If you’re dreaming of where to travel to experience it all, here are my picks for the best places to RV in December
Children see magic because they look for it.
In his 2004 book Lamb, acclaimed author Christopher Moore tells the story of Jesus Christ’s childhood through the eyes of Jesus’ fictional boyhood friend Biff. Early on in the story, Biff tells us, “Children see magic because they look for it.”
He recounts how Jesus “shone like a bloom in the desert. But maybe I only saw it, because I was looking for it. To everyone else, he seemed like just another child…”
Because the book is written for adults, this line seems almost like an invitation. We were all children once. Perhaps, as adults, we may still see magic if we look for it.
It’s December which means that as of today you’re officially allowed to hang up Christmas lights without any judgment from your neighbors. Don’t just take my word for it: A recent survey of ~4,000 US homeowners found that December 1 was the day most people identified as acceptable to put up Christmas lights.
OK, but what day is it acceptable to set out the holiday chili to appease Yeetch, the snow creature, so it doesn’t cut all the powerlines in your neighborhood?
Planning an RV trip for a different time of year? Check out my monthly travel recommendations for the best places to travel in October and November. Also, check out my recommendations from December 2022 and January 2023.
1. 30 Years of Masa Dreams
The Indio International Tamale Festival taking place every December (30th annual; December 1-3, 2023) is the largest festival in the world dedicated solely to the steamed savory treat. Visitors will see over 300 tamale vendors as well as live entertainment, interactive art spaces, beer gardens, craft stalls, and, of course, the largest-ever tamale. There is also a competition for the best-tasting tamale.
Other bites available at the event include tacos, nachos, carne asada fries, funnel cake, ice cream, and kettle corn. The festival is also known for its carnival rides and—since last year—the World’s Biggest Bounce House for kids and adults alike.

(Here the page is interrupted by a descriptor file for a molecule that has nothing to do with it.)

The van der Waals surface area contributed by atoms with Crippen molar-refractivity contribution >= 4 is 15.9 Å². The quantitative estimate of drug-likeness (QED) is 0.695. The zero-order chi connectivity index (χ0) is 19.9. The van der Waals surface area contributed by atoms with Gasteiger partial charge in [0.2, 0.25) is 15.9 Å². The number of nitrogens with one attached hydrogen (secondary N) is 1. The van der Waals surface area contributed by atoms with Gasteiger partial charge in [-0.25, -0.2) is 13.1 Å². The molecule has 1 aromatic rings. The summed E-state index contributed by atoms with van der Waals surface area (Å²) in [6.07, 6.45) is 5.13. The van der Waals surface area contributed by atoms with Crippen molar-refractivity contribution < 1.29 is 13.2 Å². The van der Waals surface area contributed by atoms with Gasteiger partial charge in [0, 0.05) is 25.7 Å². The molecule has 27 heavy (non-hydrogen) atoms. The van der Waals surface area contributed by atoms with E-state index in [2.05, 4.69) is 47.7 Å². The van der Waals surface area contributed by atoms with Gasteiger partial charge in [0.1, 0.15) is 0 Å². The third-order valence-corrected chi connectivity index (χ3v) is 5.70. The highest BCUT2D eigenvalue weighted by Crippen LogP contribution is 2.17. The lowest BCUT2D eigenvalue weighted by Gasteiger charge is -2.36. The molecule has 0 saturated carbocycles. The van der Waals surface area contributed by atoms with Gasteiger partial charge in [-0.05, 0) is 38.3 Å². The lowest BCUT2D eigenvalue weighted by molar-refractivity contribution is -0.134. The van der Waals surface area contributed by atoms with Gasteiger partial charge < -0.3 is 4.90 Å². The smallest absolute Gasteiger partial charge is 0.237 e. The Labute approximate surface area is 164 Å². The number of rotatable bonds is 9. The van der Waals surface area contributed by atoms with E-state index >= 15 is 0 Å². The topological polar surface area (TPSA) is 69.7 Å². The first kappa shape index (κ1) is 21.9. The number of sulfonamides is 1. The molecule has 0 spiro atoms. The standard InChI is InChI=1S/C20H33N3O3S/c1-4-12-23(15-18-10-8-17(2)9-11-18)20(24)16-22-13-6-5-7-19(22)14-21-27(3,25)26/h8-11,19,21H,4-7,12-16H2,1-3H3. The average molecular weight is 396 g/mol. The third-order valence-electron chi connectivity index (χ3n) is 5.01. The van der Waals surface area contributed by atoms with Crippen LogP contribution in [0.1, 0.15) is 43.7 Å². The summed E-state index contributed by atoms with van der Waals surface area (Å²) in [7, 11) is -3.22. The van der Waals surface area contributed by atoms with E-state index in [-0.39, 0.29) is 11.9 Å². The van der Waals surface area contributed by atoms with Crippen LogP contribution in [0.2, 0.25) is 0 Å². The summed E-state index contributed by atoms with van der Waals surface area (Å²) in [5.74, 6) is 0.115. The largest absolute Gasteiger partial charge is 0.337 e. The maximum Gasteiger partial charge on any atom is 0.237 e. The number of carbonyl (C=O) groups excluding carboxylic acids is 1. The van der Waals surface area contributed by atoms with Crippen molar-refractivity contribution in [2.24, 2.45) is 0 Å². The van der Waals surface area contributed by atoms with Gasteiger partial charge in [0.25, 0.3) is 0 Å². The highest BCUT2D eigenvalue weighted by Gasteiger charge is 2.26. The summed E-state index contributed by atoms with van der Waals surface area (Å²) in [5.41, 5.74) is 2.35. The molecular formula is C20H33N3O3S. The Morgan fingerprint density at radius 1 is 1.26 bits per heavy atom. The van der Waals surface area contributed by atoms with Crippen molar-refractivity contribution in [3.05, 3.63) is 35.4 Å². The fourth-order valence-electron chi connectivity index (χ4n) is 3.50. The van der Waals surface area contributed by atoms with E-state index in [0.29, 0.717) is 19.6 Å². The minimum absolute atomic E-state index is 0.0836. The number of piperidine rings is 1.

2. Best birding
Arguably among the top birding destinations on the planet, Bentsen–Rio Grande Valley State Park south of Mission, Texas teems with vibrantly hued tropical creatures. You might spot a chachalaca, a great kiskadee, or a green jay, any of which would appear right at home in the Amazon jungle. Climb the two-story hawk observation tower for a spectacular view. Along with more than 360 avian species are bobcats nosing through the brush.
3. Jungle Gardens
Avery Island is known as the birthplace of Tabasco sauce. It’s also home to lush forests, swamps, and a beautiful spot called Jungle Gardens. Wander through azaleas, camellias, and bamboo as you keep an eye out for alligators, raccoons, and deer. Within Jungle Gardens is a bird sanctuary known as Bird City. The sanctuary is the migration site for thousands of egrets, whose nesting season begins in February as well as herons, roseate spoonbills, ibises, coots, and more. Bird lovers can book a tour while others can simply enjoy the scenery.
4. Experience the Great Migration of the Sandhill Cranes as They Return to New Mexico
Celebrate the return of the sandhill cranes at the 34th annual Festival of the Cranes, December 6-9, 2023. Join birding experts from near and far for a chance to learn about Bosque del Apache National Wildlife Refuge and many of New Mexico‘s overwintering birds. The Festival offers over seventy creative workshops in the field at Bosque del Apache and indoor workshops at New Mexico Tech.
The festival celebrates the survival and yearly migration of the enigmatic sandhill crane. The sandhill crane is an ancient species of waterfowl that migrates from Canada and the northern U.S. to winter in the Rio Grande Valley of New Mexico.
Both cranes and snow geese begin arriving in smaller numbers at the refuge in late October. By early December, tens of thousands of cranes and snow geese make the Middle Rio Grande Valley their home until they migrate back north in mid-February.